HealthDay News — Estimating the dose-response distribution for peanut allergen in the US population could help improve food labeling guidelines for the management of peanut allergies, according to a study published online March 12 in Food and Chemical Toxicology.

Lynne T. Haber, PhD, from the University of Cincinnati, and colleagues estimated the dose-response distribution for peanut allergen using data from double-blind placebo-controlled food challenges conducted in the United States at multiple sites. By testing a population believed to be similar to the general US food-allergic population (548 challenges of 481 individuals), the authors examined individual differences in response to allergens as well as differences across studies.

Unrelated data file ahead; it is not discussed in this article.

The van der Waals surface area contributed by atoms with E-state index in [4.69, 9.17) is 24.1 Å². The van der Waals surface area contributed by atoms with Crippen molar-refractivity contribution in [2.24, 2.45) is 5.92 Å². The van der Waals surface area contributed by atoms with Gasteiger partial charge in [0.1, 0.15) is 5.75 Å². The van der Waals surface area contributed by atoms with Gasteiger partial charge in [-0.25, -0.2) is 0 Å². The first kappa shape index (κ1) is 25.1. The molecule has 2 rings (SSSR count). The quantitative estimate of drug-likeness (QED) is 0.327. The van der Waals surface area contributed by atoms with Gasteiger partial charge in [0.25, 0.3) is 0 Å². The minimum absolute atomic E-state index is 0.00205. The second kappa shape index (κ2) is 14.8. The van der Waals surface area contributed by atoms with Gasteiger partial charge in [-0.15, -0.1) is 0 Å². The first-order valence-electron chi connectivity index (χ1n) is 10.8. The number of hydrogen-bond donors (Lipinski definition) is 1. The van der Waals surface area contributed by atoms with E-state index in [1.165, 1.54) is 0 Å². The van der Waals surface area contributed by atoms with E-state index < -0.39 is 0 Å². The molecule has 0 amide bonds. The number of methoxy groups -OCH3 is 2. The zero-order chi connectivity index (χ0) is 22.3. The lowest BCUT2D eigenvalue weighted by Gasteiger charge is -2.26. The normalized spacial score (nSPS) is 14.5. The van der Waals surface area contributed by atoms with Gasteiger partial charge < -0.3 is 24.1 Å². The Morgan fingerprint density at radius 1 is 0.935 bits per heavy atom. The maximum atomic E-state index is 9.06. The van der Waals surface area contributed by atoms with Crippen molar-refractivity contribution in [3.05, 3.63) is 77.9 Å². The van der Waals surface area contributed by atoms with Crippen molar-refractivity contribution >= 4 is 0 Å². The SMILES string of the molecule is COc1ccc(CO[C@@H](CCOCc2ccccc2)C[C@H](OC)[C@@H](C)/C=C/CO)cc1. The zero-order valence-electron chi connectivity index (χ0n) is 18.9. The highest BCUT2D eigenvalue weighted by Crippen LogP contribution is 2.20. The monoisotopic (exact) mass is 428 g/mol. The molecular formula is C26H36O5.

The researchers found a modeling approach that could account for the different levels of data organization (i.e., individuals and sites within a study) and explored the fit of alternative mathematical models. These models estimated an eliciting dose (ED) to set safety limits on allergens. The ED that would elicit an allergic response in 1% of individuals who are sensitized to peanut allergen, or ED01, was estimated to be 0.052 mg of peanut protein. The ED that would cause reactions in 5% of those tested, or ED05, was estimated to be 0.49 mg of peanut protein. By using the dose prior to the lowest observed adverse effect level (LOAEL) as the new LOAEL, the ED01 would drop to 0.029 mg of peanut protein.


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“Our results could aid in establishing improved food labeling guidelines in the management of food allergies,” the authors write.

Several authors disclosed financial ties to health care-related companies.

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